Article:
DP: Yeah, it’s a very interesting question but often a boring answer. Suffice it to say that I enjoyed my roots of engineering to such an extent that I was really the top of the class and I thought I had an engineering world ahead of me. There you go, you don’t find people like me from totally different –from an engineering background but then I found myself working for Bell Northern Research on a presentation for Northern Telecom on a new switch and they needed someone from the lab who was a techie who could speak English. So people can understand. So anyways there was a little group in Belmont Research called the industrial design and I said, “I got to give a presentation. What the hell am I going to do?” Because most of us at that time and I date my tele-self use the old kind of flappy slides that you put on those overhead projector stuff that you know that black and white sort of thing with the cardboard around it. I forgot what those projectors were they’re sold. So they gave me two slide projectors one was the images and one was the text but inverted in white on a dark blue background. Well, this at that time had never been done. So I walked in to make my presentation and put up the two slide projectors and immediately just blew the buyer right off his chair. But the vice president of marketing was there from Northern he said, “Where did you come from?” Because I had all the technical answers and when they ask, “Well, what does this mean for this?” I had some sort of ability to do that and that’s the beginning of the change of my career as I took on an MBA, and started to work in marketing, and worked myself through and actually became a salesman, ran RND, and ran finances, and administration. Whoo! And some great companies like Cognos which sold the IBM for five billion dollars. Somewhat, I would call the harvards of learning how to start a business because Cognos one when it was very small. In fact, it was called quasar and it was a little consulting shop. Wow, how far they went to that five billion dollar portion. So started to learn there and started to enjoy running my own companies, and seeing them succeed. Now let’s go cut this timing down a little bit and just say that there’s a few examples of where I began to work with new startup players and get them connected to some investors just by accident. And so I started to build on linkedin way back way a record and an invitation, a connection for all these players that I had syndicated with to get investment, and then I took on a company here in Edmonton which is where my parents went, why I came here, and that company was eight hundred thousand dollars in the hole, and they were going to flush it down the toilet. But I looked at it and I thought the first thing I said, “The people are great.” That’s what you need the people did they understand their market very well. That’s the second thing. Do they have some clients validation? Yes. So they had the three kickoffs that you and I use, right? Do they have good people? Do they understand their market? Their customer? So took them over and you know what, in 18 months they were sold for 75 million dollars to the largest banking software company in the states, TSA Inc. Well then, I retired or so I thought, then I took on another company called Shana Forms. This chairman and they were sold to file net, and I began to really like building Superstars and you know, helping to do that, and then I started to Invest, and I invested in a lot of these companies and did very well and some of them. Ah, I ran into one which is a story that very people know about. I was one of the larger investors in Cold FX, I mean like 5 million, 10 million dollars worth. And, but I had a tumor the size of a Kiwi that derailed me in 2008, and that’s when they ran into their US distribution problem. So I’ve also seen the downside of things, especially when you’re not able to get in there and cut your losses. So I’ve seen both sides and the experience has helped me a lot in working with companies, and today I do– I’ve done like 200 companies and the things I love to do is get them a certificate that they’re ready for investment because most of these companies aren’t. I have about 20, 000 angels that I somehow ran into and my team members as much yet again, and the certificate is well appreciated because if they have that, they’re going to present well. And I think you saw one of our presentations from one of our companies recently, and how would you say, do you think they pitched well?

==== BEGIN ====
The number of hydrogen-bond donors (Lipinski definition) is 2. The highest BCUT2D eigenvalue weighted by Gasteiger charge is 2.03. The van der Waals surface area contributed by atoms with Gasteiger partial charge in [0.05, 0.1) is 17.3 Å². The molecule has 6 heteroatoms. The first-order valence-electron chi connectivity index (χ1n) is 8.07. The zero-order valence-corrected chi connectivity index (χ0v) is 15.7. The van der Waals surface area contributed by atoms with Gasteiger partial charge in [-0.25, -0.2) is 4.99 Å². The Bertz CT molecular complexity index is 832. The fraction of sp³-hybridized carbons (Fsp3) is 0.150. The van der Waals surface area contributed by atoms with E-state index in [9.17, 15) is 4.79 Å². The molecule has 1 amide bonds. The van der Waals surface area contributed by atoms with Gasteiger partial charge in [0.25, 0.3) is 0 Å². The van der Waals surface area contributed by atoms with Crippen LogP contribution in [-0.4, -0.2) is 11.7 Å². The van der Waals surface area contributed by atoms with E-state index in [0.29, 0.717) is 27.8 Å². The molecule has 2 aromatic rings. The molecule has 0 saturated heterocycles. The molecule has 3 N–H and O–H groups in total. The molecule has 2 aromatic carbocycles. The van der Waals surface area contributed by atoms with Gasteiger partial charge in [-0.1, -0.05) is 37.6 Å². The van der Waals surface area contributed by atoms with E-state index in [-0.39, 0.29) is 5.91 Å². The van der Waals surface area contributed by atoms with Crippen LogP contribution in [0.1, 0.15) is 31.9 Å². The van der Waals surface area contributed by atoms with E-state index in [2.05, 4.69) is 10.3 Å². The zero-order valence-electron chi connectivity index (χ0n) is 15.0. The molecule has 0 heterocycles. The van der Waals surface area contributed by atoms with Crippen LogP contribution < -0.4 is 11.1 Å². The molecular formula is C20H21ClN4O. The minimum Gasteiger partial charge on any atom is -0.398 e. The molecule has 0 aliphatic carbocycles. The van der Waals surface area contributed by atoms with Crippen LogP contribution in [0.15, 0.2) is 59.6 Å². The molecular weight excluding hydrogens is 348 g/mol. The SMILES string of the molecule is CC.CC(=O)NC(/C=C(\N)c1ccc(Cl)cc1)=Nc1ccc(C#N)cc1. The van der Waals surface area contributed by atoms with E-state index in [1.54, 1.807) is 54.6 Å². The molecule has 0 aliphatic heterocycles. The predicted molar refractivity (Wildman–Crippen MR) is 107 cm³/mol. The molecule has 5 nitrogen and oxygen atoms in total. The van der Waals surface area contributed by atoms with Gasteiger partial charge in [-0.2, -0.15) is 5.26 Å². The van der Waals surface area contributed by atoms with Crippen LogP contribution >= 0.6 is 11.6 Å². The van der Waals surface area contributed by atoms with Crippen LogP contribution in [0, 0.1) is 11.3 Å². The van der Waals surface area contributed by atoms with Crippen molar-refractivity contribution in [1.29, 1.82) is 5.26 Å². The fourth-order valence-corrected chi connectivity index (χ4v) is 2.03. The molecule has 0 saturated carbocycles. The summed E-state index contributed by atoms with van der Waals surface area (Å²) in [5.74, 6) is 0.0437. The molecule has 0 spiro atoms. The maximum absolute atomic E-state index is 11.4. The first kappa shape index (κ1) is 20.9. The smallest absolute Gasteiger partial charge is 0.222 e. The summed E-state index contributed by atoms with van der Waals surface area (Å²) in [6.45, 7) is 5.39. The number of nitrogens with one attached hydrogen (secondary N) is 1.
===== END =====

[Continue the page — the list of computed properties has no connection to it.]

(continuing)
JP: Oh, 100%. Yeah you guys take out 95% of the heavy lifting, and they do a great job understanding their business. to me pitch is a bit different than… pitching is different than what most people look at pitching. For me pitching isn’t just pitching your business, in the context of them trying to find money, it’s understanding your business– that’s what makes the pitch easy, and when you can understand what you’re selling and what you’re building, it’s a lifetime of difference when you go up and pitch and that’s where I think the lacking point is when people pitch. They just go and put something together and pitch but nothing really comes out of it. They’re like, “This is what I do,” and you’re like, “No, it doesn’t make sense. Well this is what I do.” Well, when you actually get in and dive in a deeper understanding what the fundamentals are of the business, and you get them to understand that, then that translates better into the pitch because then it becomes more seamless and you can change the way someone projects by understanding what they’re actually trying to do. And you guys do a phenomenal job at that.